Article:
I understand documentaries can be as much about the filmmaker as the subject – whether or not they’re seen on-camera, the director/editor is the one shaping the narrative into the story they want us to see. But while a little personal context is fine, good LORD, man, you’ve got one of the most interesting fellows in the world in front of you, and you’re talking about yourself? Shut up, step aside, and let Williams talk.

My frustration reached its apex during the Vegas scene. After a few awkward shots of Paul’s wife, we see shots of her repeatedly interrupting the band rehearsal to ask the musicians how many comps they want as an annoyed Williams looks on. I turned to Jill and said “this is bullshit. It’s a cheap shot. Kessler is deceptively editing the film to make her look intrusive.” This was followed by Kessler’s v/o, as he opines that Williams is clearly annoyed that his wife is ruining this trip.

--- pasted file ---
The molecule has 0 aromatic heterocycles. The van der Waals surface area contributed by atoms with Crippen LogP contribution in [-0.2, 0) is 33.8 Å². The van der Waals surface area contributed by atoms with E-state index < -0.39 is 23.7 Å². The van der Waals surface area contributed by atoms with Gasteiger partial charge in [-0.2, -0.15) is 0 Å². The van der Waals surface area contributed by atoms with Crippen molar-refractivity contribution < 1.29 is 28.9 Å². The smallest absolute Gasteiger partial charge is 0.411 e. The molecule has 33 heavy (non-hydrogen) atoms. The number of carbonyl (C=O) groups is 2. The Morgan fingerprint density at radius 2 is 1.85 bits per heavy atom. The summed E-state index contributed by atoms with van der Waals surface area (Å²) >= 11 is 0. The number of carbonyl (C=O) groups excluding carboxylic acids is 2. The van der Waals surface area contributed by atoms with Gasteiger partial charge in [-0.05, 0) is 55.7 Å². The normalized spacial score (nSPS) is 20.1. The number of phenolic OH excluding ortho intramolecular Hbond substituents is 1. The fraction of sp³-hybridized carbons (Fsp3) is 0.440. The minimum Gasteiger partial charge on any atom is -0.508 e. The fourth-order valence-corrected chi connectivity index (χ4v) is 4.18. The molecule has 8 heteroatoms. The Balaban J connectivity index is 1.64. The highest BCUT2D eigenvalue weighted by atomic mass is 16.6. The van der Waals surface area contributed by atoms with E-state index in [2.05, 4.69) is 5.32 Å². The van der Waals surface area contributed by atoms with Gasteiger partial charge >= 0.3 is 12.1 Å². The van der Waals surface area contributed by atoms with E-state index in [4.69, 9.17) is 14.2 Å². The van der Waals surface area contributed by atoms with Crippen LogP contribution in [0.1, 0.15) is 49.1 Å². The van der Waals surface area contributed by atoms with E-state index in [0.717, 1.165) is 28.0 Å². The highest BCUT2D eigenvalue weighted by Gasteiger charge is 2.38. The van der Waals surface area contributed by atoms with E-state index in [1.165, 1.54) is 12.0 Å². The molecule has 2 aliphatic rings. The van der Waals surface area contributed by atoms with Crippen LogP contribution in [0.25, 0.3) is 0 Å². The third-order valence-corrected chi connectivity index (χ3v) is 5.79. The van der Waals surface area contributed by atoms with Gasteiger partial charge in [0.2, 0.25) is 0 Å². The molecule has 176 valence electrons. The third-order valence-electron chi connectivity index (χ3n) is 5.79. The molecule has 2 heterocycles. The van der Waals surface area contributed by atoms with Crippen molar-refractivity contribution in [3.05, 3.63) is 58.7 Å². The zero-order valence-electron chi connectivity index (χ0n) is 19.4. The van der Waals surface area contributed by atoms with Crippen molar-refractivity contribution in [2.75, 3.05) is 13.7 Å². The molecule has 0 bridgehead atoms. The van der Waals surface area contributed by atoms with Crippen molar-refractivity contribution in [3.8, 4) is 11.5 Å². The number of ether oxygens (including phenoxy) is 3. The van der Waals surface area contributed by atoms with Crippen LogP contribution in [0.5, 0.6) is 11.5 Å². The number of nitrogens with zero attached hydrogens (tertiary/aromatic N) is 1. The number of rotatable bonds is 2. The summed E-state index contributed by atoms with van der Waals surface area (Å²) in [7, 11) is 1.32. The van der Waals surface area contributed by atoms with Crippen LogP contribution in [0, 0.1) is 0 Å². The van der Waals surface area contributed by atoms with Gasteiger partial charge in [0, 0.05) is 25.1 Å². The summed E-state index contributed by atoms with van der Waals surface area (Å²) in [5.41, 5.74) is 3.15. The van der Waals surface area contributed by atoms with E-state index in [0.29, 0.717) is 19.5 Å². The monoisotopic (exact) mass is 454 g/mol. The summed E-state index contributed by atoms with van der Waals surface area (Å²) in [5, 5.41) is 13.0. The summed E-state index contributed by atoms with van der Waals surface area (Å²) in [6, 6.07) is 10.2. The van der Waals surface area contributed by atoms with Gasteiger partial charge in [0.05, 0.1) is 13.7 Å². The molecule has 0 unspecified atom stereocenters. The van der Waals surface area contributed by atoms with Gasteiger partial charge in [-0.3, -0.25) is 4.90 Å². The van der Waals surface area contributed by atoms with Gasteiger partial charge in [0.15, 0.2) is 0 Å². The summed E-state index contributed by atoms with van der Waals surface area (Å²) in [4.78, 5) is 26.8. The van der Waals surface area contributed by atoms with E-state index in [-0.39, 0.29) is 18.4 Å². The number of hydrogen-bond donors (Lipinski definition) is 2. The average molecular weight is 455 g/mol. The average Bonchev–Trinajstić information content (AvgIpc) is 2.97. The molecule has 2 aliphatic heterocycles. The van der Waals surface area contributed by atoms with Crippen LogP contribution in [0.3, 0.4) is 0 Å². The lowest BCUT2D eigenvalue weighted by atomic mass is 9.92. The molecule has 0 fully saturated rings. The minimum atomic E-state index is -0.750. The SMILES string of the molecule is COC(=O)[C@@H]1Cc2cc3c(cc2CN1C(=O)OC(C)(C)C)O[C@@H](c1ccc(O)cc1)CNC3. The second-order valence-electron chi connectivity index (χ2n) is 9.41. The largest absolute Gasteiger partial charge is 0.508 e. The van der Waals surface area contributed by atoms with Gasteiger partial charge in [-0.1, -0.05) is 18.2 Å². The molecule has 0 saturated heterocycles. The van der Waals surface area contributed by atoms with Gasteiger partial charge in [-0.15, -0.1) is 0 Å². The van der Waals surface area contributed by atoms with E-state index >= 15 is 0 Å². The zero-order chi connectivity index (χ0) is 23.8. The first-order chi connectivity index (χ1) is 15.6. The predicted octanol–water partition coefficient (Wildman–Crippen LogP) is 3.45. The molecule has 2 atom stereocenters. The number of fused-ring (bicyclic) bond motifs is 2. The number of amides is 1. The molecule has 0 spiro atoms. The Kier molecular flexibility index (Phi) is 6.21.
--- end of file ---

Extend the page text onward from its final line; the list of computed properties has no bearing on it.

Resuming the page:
That’s when it hit me – I’ve been duped. Kessler isn’t clueless. It’s not just this scene that’s unfairly edited – it’s the whole movie. He’s doing this on purpose. He’s painting himself as a dopey, gooey-eyed fan, and purposefully leaving in all the shots “normal” documentaries leave out – the awkward and uncomfortable confrontations, the sideways glances given to increasingly intrusive cameras. He’s going behind the scenes of his own movie.

And with this method, he ends up showing us a side of Paul we otherwise never would have seen.

He could have given us a sitting-on-a-couch documentary, in which Paul takes us through his life, his various projects, his process, his highs & lows, all that stuff. That would have been very satisfying, honestly, because Paul is a fascinating man and has spent decades learning how to charm the camera. But we wouldn’t know Paul like we do now. We wouldn’t see the very real, often deeply uncomfortable moments when Paul is just barely too polite to tell Steve to go eat a handful of crap. We wouldn’t see an exhausted Paul telling Steve he’s all “Paul Williamsed out,” or telling Steve his questions are condescending and insulting. Those are real, honest moments, and very telling.